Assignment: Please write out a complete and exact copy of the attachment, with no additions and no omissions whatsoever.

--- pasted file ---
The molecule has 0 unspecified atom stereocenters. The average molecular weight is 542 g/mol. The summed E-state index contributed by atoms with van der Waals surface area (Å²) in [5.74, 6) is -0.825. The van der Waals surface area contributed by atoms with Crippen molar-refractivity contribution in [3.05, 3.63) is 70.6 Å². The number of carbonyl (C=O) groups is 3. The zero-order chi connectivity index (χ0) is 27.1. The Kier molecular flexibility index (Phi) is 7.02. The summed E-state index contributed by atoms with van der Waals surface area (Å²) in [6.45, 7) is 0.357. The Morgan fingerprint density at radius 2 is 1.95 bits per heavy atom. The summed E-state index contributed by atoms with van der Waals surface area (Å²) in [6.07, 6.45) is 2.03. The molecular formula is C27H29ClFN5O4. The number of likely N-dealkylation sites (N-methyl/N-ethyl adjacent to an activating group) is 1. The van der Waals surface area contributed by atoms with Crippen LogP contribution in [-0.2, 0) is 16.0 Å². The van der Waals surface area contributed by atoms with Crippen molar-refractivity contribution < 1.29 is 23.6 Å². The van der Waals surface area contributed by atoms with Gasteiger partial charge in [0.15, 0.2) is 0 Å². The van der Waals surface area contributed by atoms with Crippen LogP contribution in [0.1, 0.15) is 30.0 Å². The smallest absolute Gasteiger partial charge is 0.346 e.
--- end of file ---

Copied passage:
The molecule has 0 unspecified atom stereocenters. The average molecular weight is 542 g/mol. The summed E-state index contributed by atoms with van der Waals surface area (Å²) in [5.74, 6) is -0.825. The van der Waals surface area contributed by atoms with Crippen molar-refractivity contribution in [3.05, 3.63) is 70.6 Å². The number of carbonyl (C=O) groups is 3. The zero-order chi connectivity index (χ0) is 27.1. The Kier molecular flexibility index (Phi) is 7.02. The summed E-state index contributed by atoms with van der Waals surface area (Å²) in [6.45, 7) is 0.357. The Morgan fingerprint density at radius 2 is 1.95 bits per heavy atom. The summed E-state index contributed by atoms with van der Waals surface area (Å²) in [6.07, 6.45) is 2.03. The molecular formula is C27H29ClFN5O4. The number of likely N-dealkylation sites (N-methyl/N-ethyl adjacent to an activating group) is 1. The van der Waals surface area contributed by atoms with Crippen LogP contribution in [-0.2, 0) is 16.0 Å². The van der Waals surface area contributed by atoms with Crippen molar-refractivity contribution < 1.29 is 23.6 Å². The van der Waals surface area contributed by atoms with Gasteiger partial charge in [0.15, 0.2) is 0 Å². The van der Waals surface area contributed by atoms with Crippen LogP contribution in [0.1, 0.15) is 30.0 Å². The smallest absolute Gasteiger partial charge is 0.346 e.